IN THE UNITED STATES DISTRICT COURT WESTERN DISTRICT OF ARKANSAS TEXARKANA DIVISION BOBBY DALE AYERS vs. PLAINTIFF Civil No. 4:10-cv-04086 MICHAEL J. ASTRUE Commissioner, Social Security Administration DEFENDANT MEMORANDUM OPINION Bobby Dale Ayers (“Plaintiff”) brings this action pursuant to § 205(g) of Title II of the Social Security Act (“The Act”), 42 U.S.C. § 405(g) (2010), seeking judicial review of a final decision of the Commissioner of the Social Security Administration (“SSA”) denying his application for Disability Insurance Benefits (“DIB”) and a period of disability under Title II of the Act. The parties have consented to the jurisdiction of a magistrate judge to conduct any and all proceedings in this case, including conducting the trial, ordering the entry of a final judgment, and conducting all postjudgment proceedings. ECF No. 3.1 Pursuant to this authority, the Court issues this memorandum opinion and orders the entry of a final judgment in this matter. 1. Background: Plaintiff filed this disability application on August 19, 2008. (Tr. 76-80). In his application, Plaintiff alleged he was disabled due to the following: [B]ack injury, herniated disc at L5-S1, degenerative disc disease, back surgery at L5S1, pain radiating down right leg, neck pain, pain radiating down right arm, left knee condition, depression, headaches I have been off work since 7/07, and was recently terminated. I had a herniated disc at L5-S1 that required surgery. I have not been able 1 The docket numbers for this case are referenced by the designation “ECF No. ____” The transcript pages for this case are referenced by the designation “Tr.” 1 to work due to back pain, pain radiating down my right leg and arm, neck and shoulder. I have frequent headaches as well. My doctor has explained that I have a bulging disc at T7-T9. There is possibly a herniated disc at C5-C6. I am not able to bend, sit for prolonged periods, stand for prolonged periods, lift, or carry any heavy objects. Back leg neck head foot and arm pain. (Tr. 102). Plaintiff alleged an onset date of July 30, 2007. (Tr. 98). This application was denied initially and again on reconsideration. (Tr. 41-42). Thereafter, Plaintiff requested an administrative hearing on his application, and this hearing request was granted. (Tr. 51-75). An administrative hearing was held on June 25, 2009 in Texarkana, Arkansas. (Tr. 21-40). Plaintiff was present and was represented by counsel, Greg Giles, at this hearing. Id. Plaintiff and Vocational Expert (“VE”) David Elmore testified at this hearing. Id. On the date of this hearing, Plaintiff was thirty-one (31) years old, which is defined as a “younger person” under 20 C.F.R. § 404.1563(c) (2008), and had obtained his high school diploma and completed some training as a driver while in the Marine Corps. (Tr. 24-25). On September 14, 2009, the ALJ entered an unfavorable decision denying Plaintiff’s disability application. (Tr. 5-14). In this decision, the ALJ determined Plaintiff met the insured status requirements of the Act through September 30, 2013. (Tr. 13, Finding 1). The ALJ determined Plaintiff had not engaged in Substantial Gainful Activity (“SGA”) since his alleged onset date of July 30, 2007. (Tr. 13, Finding 2). The ALJ determined Plaintiff had the following severe impairments: The medical evidence establishes that the claimant has herniated nucleus pulposus (post-operative) and history of remote fracture of femur and tibia (post-operative) with residuals of chronic pain symptomatology (Exhibits 1F-17F). (Tr. 13, Finding 3). The ALJ, however, also determined Plaintiff did not have an impairment or combination of impairments listed in, or medically equal to one listed in Appendix 1, Subpart P, Regulations No. 4 (“Listings”). Id. 2 In this decision, the ALJ evaluated Plaintiff’s subjective complaints and determined his RFC. (Tr. 13, Finding 5). First, the ALJ evaluated Plaintiff’s subjective complaints and found his claimed limitations were not entirely credible. Id. Second, the ALJ determined, based upon his review of Plaintiff’s subjective complaints, the hearing testimony, and the evidence in the record, that Plaintiff retained the RFC to perform work-related activities except for work involving lifting more than 10 pounds. (Tr. 13, Finding 5). The ALJ also determined Plaintiff was limited to sedentary work and could only occasionally lift or carry articles like “docket files, ledgers, and small tools.” (Tr. 13, Finding 7). The ALJ evaluated Plaintiff’s Past Relevant Work (“PRW”), and the VE testified at the administrative hearing regarding this issue. (Tr. 12, 39-40). Based upon that testimony, the ALJ determined Plaintiff’s PRW included work as a road equipment operator (medium, skilled), welder (heavy, skilled), and paper operator (heavy, unskilled). (Tr. 13, Finding 6; 30-40). After reviewing Plaintiff’s RFC, the ALJ determined Plaintiff would be unable to perform any of this PRW. (Tr. 13, Finding 6). The ALJ then determined whether Plaintiff would be able to perform other work existing in significant numbers in the national economy, considering his age, education, and work experience. (Tr. 14, Finding 11). In order to make that determination, the ALJ relied upon the MedicalVocational Guidelines (“Grids”). (Tr. 14, Finding 11). Specifically, the ALJ applied Rule 201.28 of the Grids which directed a conclusion of “not disabled.” (Tr. 14, Finding 11). Based upon this finding, the ALJ then determined Plaintiff had not been disabled within the meaning of the Act at any time from his alleged onset date of July 30, 2007 through the date of his decision or through September 14, 2009. (Tr. 14, Finding 12). 3 Thereafter, on November 9, 2009, Plaintiff requested that the Appeals Council review the ALJ’s unfavorable decision. (Tr. 1). See 20 C.F.R. § 404.968. On September 14, 2009, the Appeals Council declined to review the ALJ’s unfavorable disability determination. (Tr. 2-4). On June 18, 2010, Plaintiff filed the present appeal. ECF No. 1. The Parties consented to the jurisdiction of this Court on July 1, 2010. ECF No. 3. Both Parties have filed appeal briefs. ECF Nos. 14-15. This case is now ready for decision. 2. Applicable Law: In reviewing this case, this Court is required to determine whether the Commissioner’s findings are supported by substantial evidence on the record as a whole. See 42 U.S.C. § 405(g) (2006); Ramirez v. Barnhart, 292 F.3d 576, 583 (8th Cir. 2002). Substantial evidence is less than a preponderance of the evidence, but it is enough that a reasonable mind would find it adequate to support the Commissioner’s decision. See Johnson v. Apfel, 240 F.3d 1145, 1147 (8th Cir. 2001). As long as there is substantial evidence in the record that supports the Commissioner’s decision, the Court may not reverse it simply because substantial evidence exists in the record that would have supported a contrary outcome or because the Court would have decided the case differently. See Haley v. Massanari, 258 F.3d 742, 747 (8th Cir. 2001). If, after reviewing the record, it is possible to draw two inconsistent positions from the evidence and one of those positions represents the findings of the ALJ, the decision of the ALJ must be affirmed. See Young v. Apfel, 221 F.3d 1065, 1068 (8th Cir. 2000). It is well established that a claimant for Social Security disability benefits has the burden of proving his or her disability by establishing a physical or mental disability that lasted at least one year and that prevents him or her from engaging in any substantial gainful activity. See Cox v. Apfel, 160 4 F.3d 1203, 1206 (8th Cir. 1998); 42 U.S.C. §§ 423(d)(1)(A), 1382c(a)(3)(A). The Act defines a “physical or mental impairment” as “an impairment that results from anatomical, physiological, or psychological abnormalities which are demonstrable by medically acceptable clinical and laboratory diagnostic techniques.” 42 U.S.C. §§ 423(d)(3), 1382(3)(c). A plaintiff must show that his or her disability, not simply his or her impairment, has lasted for at least twelve consecutive months. See 42 U.S.C. § 423(d)(1)(A). To determine whether the adult claimant suffers from a disability, the Commissioner uses the familiar five-step sequential evaluation. He determines: (1) whether the claimant is presently engaged in a “substantial gainful activity”; (2) whether the claimant has a severe impairment that significantly limits the claimant’s physical or mental ability to perform basic work activities; (3) whether the claimant has an impairment that meets or equals a presumptively disabling impairment listed in the regulations (if so, the claimant is disabled without regard to age, education, and work experience); (4) whether the claimant has the Residual Functional Capacity (RFC) to perform his or her past relevant work; and (5) if the claimant cannot perform the past work, the burden shifts to the Commissioner to prove that there are other jobs in the national economy that the claimant can perform. See Cox, 160 F.3d at 1206; 20 C.F.R. §§ 404.1520(a)-(f). The fact finder only considers the plaintiff’s age, education, and work experience in light of his or her RFC if the final stage of this analysis is reached. See 20 C.F.R. §§ 404.1520, 416.920 (2003). 3. Discussion: In his appeal brief, Plaintiff argues his case must be reversed and remanded and raises the following four points on appeal: (A) the ALJ erred by finding his impairments did not meet the requirements of any of the Listings; (B) the ALJ improperly evaluated his RFC; (C) the ALJ 5 improperly evaluated his subjective complaints; and (D) the ALJ erred by relying upon the Grids. ECF No. 14 at 9-20. In response, Defendant argues that the ALJ’s disability determination is supported by substantial evidence in the record, and Plaintiff’s claims offer no basis for reversal. This Court will address all four of Plaintiff’s arguments for reversal. A. Evaluation of the Listings Plaintiff claims the ALJ erred by finding his joint pains did not satisfy the requirements of Listings 1.02, 1.04(A), and 1.05. ECF No. 14 at 9-20. In making this argument, however, Plaintiff only makes the broad claim that he meets the requirements of these listings and has not referenced any specific medical evidence supporting his claim that his impairments meet or equal the requirements of any one of these listings. Id. Plaintiff has the burden of establishing his impairments meet or equal the requirements of one of these listings. See Carlson v. Astrue, 604 F.3d 589, 593 (8th Cir. 2010) (citation omitted). Because Plaintiff has clearly not met this burden, this Court will not address Plaintiff’s claim regarding the listings any further.2 See Vandenboom v. Barnhart, 421 F.3d 745, 750 (8th Cir. 2005) (rejecting “out of hand” the claimant’s “conclusory assertion that the ALJ failed to consider” whether his impairments met the requirements of the listings because the claimant provided “no analysis of the relevant law or facts” regarding those listings). B. RFC Determination Plaintiff makes several claims regarding the ALJ’s RFC determination. ECF No. 14. First, Plaintiff claims the ALJ’s RFC determination is not supported by substantial evidence because the ALJ did not specify the “detailed basis for the residual functional capacity.” ECF No. 14 at 11. However, in his opinion, the ALJ thoroughly evaluated the record and Plaintiff’s treatment history 2 Indeed, Listing 1.05 relates to “Amputation (due to any cause),” and there is absolutely no evidence in the record supporting a finding that Plaintiff suffers from such an impairment. 6 in assessing his RFC. (Tr. 6-13). Plaintiff has not argued which part of this analysis might have been flawed, and based upon this Court’s review, it appears that the ALJ properly provided a detailed basis for his RFC determination. Thus, Plaintiff’s first argument regarding the ALJ’s RFC determination is without merit. Second, Plaintiff claims the ALJ improperly found he had no limitation in his ability to stand or walk. ECF No. 14 at 12. The ALJ, however, found Plaintiff was limited to sedentary work. (Tr. 12). Specifically, the ALJ stated the following: “Mr. Ayers does retain the residual functional capacity for sedentary work activity that involves lifting no more than ten pounds at a time and occasionally lifting or carrying articles like docket files, ledgers, and small tools.” Id. “Sedentary work” is defined as follows: Sedentary work involves lifting no more than 10 pounds at a time and occasionally lifting or carrying articles like docket files, ledgers, and small tools. Although a sedentary job is defined as one which involves sitting, a certain amount of walking and standing is often necessary in carrying out job duties. Jobs are sedentary if walking and standing are required occasionally and other sedentary criteria are met. 20 C.F.R. § 404.1567(a) (emphasis added). Based upon this finding, the ALJ clearly found Plaintiff was limited to occasional standing and walking, and Plaintiff’s claim that the ALJ found he had no limitation in his ability to stand or walk is meritless. Third, Plaintiff claims the ALJ improperly disregarded the opinions of the physicians at the Veteran’s Administration (“VA”). ECF No. 14 at 17. Plaintiff claims, “[t]he VAMC physicians have opined Plaintiff’s injuries were too significant for him to be able to ambulate and be part of the workforce.” Id. Plaintiff has not stated, however, where in the transcript such an opinion may be found. Id. Based upon Plaintiff’s testimony, it does appears the VA has found Plaintiff to be 100% unemployable. (Tr. 34). However, as noted in the ALJ’s opinion, such a determination by the VA 7 is not binding on the SSA. (Tr. 11-12). Further, this determination by the VA that Plaintiff is 100% unemployable is inconsistent with Plaintiff’s other medical records. Notably, on October 9, 2007, neurosurgeon Dr. Steven L. Cathey, M.D. recognized Plaintiff had injured his back at work but found he did not think Plaintiff had “sustained any longterm impairment” as a result of that injury. (Tr. 212). Dr. Cathey also found that after November 5, 2007, Plaintiff could “either return to work at regular duty or find something else to do.” Id. Thus, this Court finds the ALJ did not err when he declined to adopt the findings of the VA. C. Credibility Determination Plaintiff claims the ALJ improperly evaluated his subjective complaints of disabling pain. ECF No. 14 at 13-14. In assessing the credibility of a claimant, the ALJ is required to examine and to apply the five factors from Polaski v. Heckler, 739 F.2d 1320 (8th Cir. 1984) or from 20 C.F.R. § 404.1529 and 20 C.F.R. § 416.929.3 See Shultz v. Astrue, 479 F.3d 979, 983 (2007). The factors to consider are as follows: (1) the claimant’s daily activities; (2) the duration, frequency, and intensity of the pain; (3) the precipitating and aggravating factors; (4) the dosage, effectiveness, and side effects of medication; and (5) the functional restrictions. See Polaski, 739 at 1322. The factors must be analyzed and considered in light of the claimant’s subjective complaints of pain. See id. The ALJ is not required to methodically discuss each factor as long as the ALJ acknowledges and examines these factors prior to discounting the claimant’s subjective complaints. See Lowe v. 3 Social Security Regulations 20 C.F.R. § 404.1529 and 20 C.F.R. § 416.929 require the analysis of two additional factors: (1) “treatment, other than medication, you receive or have received for relief of your pain or other symptoms” and (2) “any measures you use or have used to relieve your pain or symptoms (e.g., lying flat on your back, standing for 15 to 20 minutes every hour, sleeping on a board, etc.).” However, under Polaski and its progeny, the Eighth Circuit has not yet required the analysis of these additional factors. See Shultz v. Astrue, 479 F.3d 979, 983 (2007). Thus, this Court will not require the analysis of these additional factors in this case. 8 Apfel, 226 F.3d 969, 971-72 (8th Cir. 2000). As long as the ALJ properly applies these five factors and gives several valid reasons for finding that the Plaintiff’s subjective complaints are not entirely credible, the ALJ’s credibility determination is entitled to deference. See id.; Cox v. Barnhart, 471 F.3d 902, 907 (8th Cir. 2006). The ALJ, however, cannot discount Plaintiff’s subjective complaints “solely because the objective medical evidence does not fully support them [the subjective complaints].” Polaski, 739 F.2d at 1322. When discounting a claimant’s complaint of pain, the ALJ must make a specific credibility determination, articulating the reasons for discrediting the testimony, addressing any inconsistencies, and discussing the Polaski factors. See Baker v. Apfel, 159 F.3d 1140, 1144 (8th Cir. 1998). The inability to work without some pain or discomfort is not a sufficient reason to find a Plaintiff disabled within the strict definition of the Act. The issue is not the existence of pain, but whether the pain a Plaintiff experiences precludes the performance of substantial gainful activity. See Thomas v. Sullivan, 928 F.2d 255, 259 (8th Cir. 1991). In the present action, the ALJ fully complied with the requirements of Polaski. After stating he evaluated Plaintiff’s subjective complaints pursuant to the requirements of Polaski, the ALJ then made the following findings: (1) Plaintiff’s allegedly limited daily activities appeared to “be limited more on a self-imposed voluntary basis than as a result of any functional restrictions due to his impairments”; (2) Plaintiff did not have a history of seeking “aggressive medical treatment” or “surgical intervention” for his allegedly disabling pain, which indicates his pain may not be as severe as he has alleged; and (3) Plaintiff’s treating physicians did not place the level of limitation upon him that he has alleged. (Tr. 6-13). As a part of this analysis, the ALJ also noted that Plaintiff’s medical records did not support his allegedly disabling level of pain. Id. Accordingly, because the ALJ’s 9 credibility determination was supported by “good reasons,” it should be affirmed. See Gregg v. Barnhart, 354 F.3d 710, 714 (8th Cir. 2003) (holding that “[i]f an ALJ explicitly discredits the claimant’s testimony and gives good reasons for doing so, we will normally defer to the ALJ’s credibility determination”) (citation omitted). D. Step Five Determination Plaintiff claims the ALJ improperly relied upon the Grids in his Step Five determination. ECF No. 14 at 12-13. Specifically, Plaintiff claims he has nonexertional limitations, including pain, which preclude him from performing the full-range of sedentary work. Id. Thus, because of these nonexertional limitations, Plaintiff claims the ALJ should have relied upon testimony from a vocational expert instead of relying upon the Grids. Id. Generally, where the claimant suffers from a nonexertional impairment such as pain, the ALJ must obtain the opinion of a vocational expert instead of relying upon the Grids. See Ellis v. Barnhart, 392 F.3d 988, 996 (8th Cir. 2005). However, nonexertional impairments that “do[] not diminish or significantly limit the claimant’s residual functional capacity to perform the full range of Guideline-listed activities” do not prevent the use of the Grids. Id. (citation omitted). In the present action, as outlined above, because the ALJ properly found Plaintiff’s subjective complaints of pain were not credible and properly found his pain did not diminish his ability to perform the full range of sedentary work, the ALJ properly relied on the Grids, and there was no need to use the testimony of a vocational expert. Id. 4. Conclusion: Based on the foregoing, the undersigned finds that the decision of the ALJ, denying benefits to Plaintiff, is supported by substantial evidence and should be affirmed. A judgment incorporating 10 these findings will be entered pursuant to Federal Rules of Civil Procedure 52 and 58. ENTERED this 18th day of July, 2011. /s/ Barry A. Bryant HON. BARRY A. BRYANT U.S. MAGISTRATE JUDGE 11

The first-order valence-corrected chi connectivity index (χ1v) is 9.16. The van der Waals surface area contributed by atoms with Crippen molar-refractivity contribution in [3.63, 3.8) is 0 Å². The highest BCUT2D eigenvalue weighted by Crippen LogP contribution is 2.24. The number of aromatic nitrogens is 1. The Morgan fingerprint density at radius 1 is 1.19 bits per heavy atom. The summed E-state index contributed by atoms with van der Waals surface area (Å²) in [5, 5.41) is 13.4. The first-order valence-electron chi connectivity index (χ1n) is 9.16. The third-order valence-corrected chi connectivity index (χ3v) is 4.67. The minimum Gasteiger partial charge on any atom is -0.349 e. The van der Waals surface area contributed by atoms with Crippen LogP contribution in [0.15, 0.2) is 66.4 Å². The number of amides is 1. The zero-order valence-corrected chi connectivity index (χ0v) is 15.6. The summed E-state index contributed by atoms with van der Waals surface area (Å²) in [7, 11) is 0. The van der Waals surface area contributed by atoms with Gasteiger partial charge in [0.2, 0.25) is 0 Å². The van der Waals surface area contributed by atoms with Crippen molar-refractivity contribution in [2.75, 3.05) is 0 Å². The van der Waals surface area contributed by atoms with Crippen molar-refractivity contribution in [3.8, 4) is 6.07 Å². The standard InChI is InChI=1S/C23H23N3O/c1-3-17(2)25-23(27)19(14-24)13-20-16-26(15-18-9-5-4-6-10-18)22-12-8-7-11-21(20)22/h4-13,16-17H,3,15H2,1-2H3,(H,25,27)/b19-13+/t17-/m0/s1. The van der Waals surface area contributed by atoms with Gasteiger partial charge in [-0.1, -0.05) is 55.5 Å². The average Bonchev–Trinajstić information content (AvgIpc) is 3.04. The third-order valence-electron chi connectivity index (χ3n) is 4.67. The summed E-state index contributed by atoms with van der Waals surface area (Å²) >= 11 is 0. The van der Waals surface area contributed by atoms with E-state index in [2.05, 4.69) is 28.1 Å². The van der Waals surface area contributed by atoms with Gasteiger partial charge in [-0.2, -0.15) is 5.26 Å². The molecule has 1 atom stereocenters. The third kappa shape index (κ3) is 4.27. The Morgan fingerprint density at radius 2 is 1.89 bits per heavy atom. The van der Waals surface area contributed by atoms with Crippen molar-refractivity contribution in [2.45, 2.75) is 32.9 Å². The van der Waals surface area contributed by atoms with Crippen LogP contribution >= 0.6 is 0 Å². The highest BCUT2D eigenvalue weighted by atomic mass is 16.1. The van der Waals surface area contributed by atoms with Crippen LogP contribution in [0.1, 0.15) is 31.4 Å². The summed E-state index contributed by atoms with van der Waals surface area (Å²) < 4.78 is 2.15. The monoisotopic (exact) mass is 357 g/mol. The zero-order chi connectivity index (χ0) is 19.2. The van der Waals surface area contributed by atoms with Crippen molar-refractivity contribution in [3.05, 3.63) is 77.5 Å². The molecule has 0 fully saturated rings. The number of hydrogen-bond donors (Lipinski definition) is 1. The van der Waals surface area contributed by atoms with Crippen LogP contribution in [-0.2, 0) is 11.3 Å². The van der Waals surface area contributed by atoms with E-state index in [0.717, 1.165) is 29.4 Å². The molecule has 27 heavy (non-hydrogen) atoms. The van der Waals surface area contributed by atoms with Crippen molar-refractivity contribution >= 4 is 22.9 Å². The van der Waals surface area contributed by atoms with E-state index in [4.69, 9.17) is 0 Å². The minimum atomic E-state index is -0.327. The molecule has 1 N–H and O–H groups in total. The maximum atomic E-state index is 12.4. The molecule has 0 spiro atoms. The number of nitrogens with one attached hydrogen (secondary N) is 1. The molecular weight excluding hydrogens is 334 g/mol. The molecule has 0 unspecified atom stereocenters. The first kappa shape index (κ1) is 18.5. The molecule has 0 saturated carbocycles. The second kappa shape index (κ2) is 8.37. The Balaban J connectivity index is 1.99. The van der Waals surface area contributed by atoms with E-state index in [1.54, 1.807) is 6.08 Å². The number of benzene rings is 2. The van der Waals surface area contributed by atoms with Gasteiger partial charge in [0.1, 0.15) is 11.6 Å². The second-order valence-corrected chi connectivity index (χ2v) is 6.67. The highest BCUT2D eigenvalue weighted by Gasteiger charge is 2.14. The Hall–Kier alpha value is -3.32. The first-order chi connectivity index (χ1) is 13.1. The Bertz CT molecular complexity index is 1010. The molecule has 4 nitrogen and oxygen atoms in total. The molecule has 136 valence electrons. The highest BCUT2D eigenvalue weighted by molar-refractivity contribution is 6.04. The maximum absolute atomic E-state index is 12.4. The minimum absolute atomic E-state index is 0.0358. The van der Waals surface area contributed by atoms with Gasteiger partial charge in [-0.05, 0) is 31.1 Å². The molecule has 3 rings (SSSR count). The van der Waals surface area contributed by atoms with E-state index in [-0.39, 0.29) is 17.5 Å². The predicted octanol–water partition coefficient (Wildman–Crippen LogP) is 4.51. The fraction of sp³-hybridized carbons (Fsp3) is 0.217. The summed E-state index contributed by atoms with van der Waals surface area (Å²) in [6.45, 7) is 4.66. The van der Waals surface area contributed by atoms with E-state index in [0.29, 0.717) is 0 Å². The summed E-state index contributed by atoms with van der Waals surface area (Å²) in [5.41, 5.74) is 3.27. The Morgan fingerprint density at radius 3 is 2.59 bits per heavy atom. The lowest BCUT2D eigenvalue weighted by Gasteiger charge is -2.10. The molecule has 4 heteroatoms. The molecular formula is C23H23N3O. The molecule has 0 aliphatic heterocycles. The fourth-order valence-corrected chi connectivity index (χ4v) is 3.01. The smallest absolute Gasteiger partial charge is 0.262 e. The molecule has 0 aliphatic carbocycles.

Disclaimer: Justia Dockets & Filings provides public litigation records from the federal appellate and district courts. These filings and docket sheets should not be considered findings of fact or liability, nor do they necessarily reflect the view of Justia.

Why Is My Information Online?